What are the principles of Judaism

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Jews believe in one God who created the universe. The Jews have to fulfill his commandments through their covenant with God - how strict, many see it as a matter of interpretation.

“Schma Israel” (Hear Israel) is the most important prayer in Judaism, which at the same time bears the characteristics of a creed. A generally valid and binding creed is alien to Judaism, however. The 13 Articles of Faith of Moses Maimonides may come closest to one of these. In the 12th century, the Jewish philosopher and legal scholar tried to summarize the contents of the Jewish faith. Although the text was included in the prayer books in abbreviated form, it was not given the status of a creed.

Torah as the main source of faith

At the center of Jewish religious life is the Torah, which includes the five books of Moses. Together with the "Nevi'im" (prophets) and the "Ketuvim" (scriptures), the Torah forms the "Tanach". The texts compiled therein are considered normative for the Jewish religion.

In addition to the Tanach, there is also the Talmud, the center of which is the Mishnah. According to traditional Jewish understanding, this is the written oral teaching that Moses received from God in addition to the written teaching - the Torah. The Mishnah primarily contains provisions on the Jewish religious law.

Different interpretations of the scriptures

How relevant the understanding of Scripture is for the Jewish religion can be seen in the three major currents of Judaism. They differ precisely in their understanding of Scripture. Orthodox Judaism holds that both the Torah and the Mishnah were revealed and written by God. Reform Judaism sees the Torah as a revelation from God, but it was written by people. Scripture and commandments can therefore also be interpreted anew. Conservative Judaism treads a middle path. It has a similar understanding of revelation as Reform Judaism, but more strongly adheres to commandments and traditions.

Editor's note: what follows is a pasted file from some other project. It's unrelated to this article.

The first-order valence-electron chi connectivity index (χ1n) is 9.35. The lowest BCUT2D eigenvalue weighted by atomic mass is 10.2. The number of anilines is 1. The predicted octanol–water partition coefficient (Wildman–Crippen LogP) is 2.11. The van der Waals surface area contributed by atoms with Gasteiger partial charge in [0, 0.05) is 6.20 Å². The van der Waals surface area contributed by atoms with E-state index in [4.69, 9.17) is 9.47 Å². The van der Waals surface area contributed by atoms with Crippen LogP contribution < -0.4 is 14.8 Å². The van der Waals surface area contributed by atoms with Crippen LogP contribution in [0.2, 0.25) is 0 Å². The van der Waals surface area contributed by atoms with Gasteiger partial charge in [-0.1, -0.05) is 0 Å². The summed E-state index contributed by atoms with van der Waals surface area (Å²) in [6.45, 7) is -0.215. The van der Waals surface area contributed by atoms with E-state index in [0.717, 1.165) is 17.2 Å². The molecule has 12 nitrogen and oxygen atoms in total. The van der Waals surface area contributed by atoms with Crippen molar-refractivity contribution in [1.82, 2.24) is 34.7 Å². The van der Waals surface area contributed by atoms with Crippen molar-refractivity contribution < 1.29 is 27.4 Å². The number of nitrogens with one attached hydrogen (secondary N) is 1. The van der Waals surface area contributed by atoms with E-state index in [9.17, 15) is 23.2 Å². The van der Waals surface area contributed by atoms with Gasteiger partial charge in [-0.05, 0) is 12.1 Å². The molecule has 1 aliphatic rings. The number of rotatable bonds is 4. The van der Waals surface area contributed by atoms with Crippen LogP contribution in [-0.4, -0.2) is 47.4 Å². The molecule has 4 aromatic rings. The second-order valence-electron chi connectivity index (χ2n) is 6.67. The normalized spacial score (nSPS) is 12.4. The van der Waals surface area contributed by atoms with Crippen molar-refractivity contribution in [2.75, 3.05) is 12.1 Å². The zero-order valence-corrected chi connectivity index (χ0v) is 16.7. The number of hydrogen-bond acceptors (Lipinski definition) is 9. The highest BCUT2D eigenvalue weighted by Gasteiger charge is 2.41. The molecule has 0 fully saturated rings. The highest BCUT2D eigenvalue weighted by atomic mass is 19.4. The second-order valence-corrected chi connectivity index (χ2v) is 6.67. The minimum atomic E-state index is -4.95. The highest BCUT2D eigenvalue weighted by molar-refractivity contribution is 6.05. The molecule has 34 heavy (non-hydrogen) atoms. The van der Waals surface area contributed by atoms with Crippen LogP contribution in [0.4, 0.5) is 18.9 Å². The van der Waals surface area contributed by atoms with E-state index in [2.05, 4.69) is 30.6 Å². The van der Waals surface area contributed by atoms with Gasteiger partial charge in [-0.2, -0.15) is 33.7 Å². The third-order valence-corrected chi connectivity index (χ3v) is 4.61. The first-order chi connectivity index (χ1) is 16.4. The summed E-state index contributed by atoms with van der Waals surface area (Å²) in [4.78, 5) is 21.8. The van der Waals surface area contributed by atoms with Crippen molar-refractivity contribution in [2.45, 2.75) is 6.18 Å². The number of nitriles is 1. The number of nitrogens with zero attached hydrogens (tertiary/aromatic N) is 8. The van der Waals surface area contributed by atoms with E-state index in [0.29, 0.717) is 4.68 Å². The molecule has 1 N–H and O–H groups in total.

The tripartite division is, however, not to be understood as absolute. In addition, there are a large number of smaller denominations that do not feel they belong to any of the directions and Jews who do not belong to any particular tendency.

Covenant with God obliges to keep the commandments

Nevertheless, the understanding of the Torah must be seen as determining the understanding and interpretation of the commandments. 613 “Mitzvot” (plural of “Mitzvah” = command) can be found in the Torah according to the Talmud. This includes food regulations as well as purity laws and the commandment to keep the Shabbat. If the Torah is understood to be literally given by God, then all of its commandments must be followed precisely. If one sees divine revelation in human form, the validity of the commandments can also be discussed.